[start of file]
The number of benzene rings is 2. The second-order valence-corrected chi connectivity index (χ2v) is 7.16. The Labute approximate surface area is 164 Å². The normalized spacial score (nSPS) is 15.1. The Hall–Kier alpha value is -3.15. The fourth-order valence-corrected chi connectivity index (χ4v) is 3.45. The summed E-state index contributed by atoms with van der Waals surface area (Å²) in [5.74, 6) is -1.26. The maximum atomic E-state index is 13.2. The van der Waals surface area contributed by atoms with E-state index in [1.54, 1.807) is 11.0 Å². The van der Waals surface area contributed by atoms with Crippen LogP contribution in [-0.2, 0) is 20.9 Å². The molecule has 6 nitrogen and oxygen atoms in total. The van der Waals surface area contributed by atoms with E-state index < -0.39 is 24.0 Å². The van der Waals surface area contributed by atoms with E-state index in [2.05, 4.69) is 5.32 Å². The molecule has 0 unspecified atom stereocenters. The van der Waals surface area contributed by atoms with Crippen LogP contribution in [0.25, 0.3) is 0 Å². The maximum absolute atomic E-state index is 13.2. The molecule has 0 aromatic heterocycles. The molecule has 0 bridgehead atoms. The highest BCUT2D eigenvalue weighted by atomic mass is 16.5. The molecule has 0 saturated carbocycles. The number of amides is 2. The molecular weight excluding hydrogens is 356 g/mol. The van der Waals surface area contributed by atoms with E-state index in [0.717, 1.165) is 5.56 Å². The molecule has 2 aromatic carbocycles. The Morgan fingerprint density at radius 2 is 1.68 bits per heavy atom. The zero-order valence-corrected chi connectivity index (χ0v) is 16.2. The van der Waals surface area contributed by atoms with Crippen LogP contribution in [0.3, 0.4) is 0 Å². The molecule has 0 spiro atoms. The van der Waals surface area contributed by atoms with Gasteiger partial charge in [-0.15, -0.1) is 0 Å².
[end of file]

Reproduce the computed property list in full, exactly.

The number of benzene rings is 2. The second-order valence-corrected chi connectivity index (χ2v) is 7.16. The Labute approximate surface area is 164 Å². The normalized spacial score (nSPS) is 15.1. The Hall–Kier alpha value is -3.15. The fourth-order valence-corrected chi connectivity index (χ4v) is 3.45. The summed E-state index contributed by atoms with van der Waals surface area (Å²) in [5.74, 6) is -1.26. The maximum atomic E-state index is 13.2. The van der Waals surface area contributed by atoms with E-state index in [1.54, 1.807) is 11.0 Å². The van der Waals surface area contributed by atoms with Crippen LogP contribution in [-0.2, 0) is 20.9 Å². The molecule has 6 nitrogen and oxygen atoms in total. The van der Waals surface area contributed by atoms with E-state index < -0.39 is 24.0 Å². The van der Waals surface area contributed by atoms with E-state index in [2.05, 4.69) is 5.32 Å². The molecule has 0 unspecified atom stereocenters. The van der Waals surface area contributed by atoms with Crippen LogP contribution in [0.25, 0.3) is 0 Å². The maximum absolute atomic E-state index is 13.2. The molecule has 0 aromatic heterocycles. The molecule has 0 bridgehead atoms. The highest BCUT2D eigenvalue weighted by atomic mass is 16.5. The molecule has 0 saturated carbocycles. The number of amides is 2. The molecular weight excluding hydrogens is 356 g/mol. The van der Waals surface area contributed by atoms with E-state index in [0.717, 1.165) is 5.56 Å². The molecule has 2 aromatic carbocycles. The Morgan fingerprint density at radius 2 is 1.68 bits per heavy atom. The zero-order valence-corrected chi connectivity index (χ0v) is 16.2. The van der Waals surface area contributed by atoms with Crippen LogP contribution in [0.3, 0.4) is 0 Å². The molecule has 0 spiro atoms. The van der Waals surface area contributed by atoms with Gasteiger partial charge in [-0.15, -0.1) is 0 Å².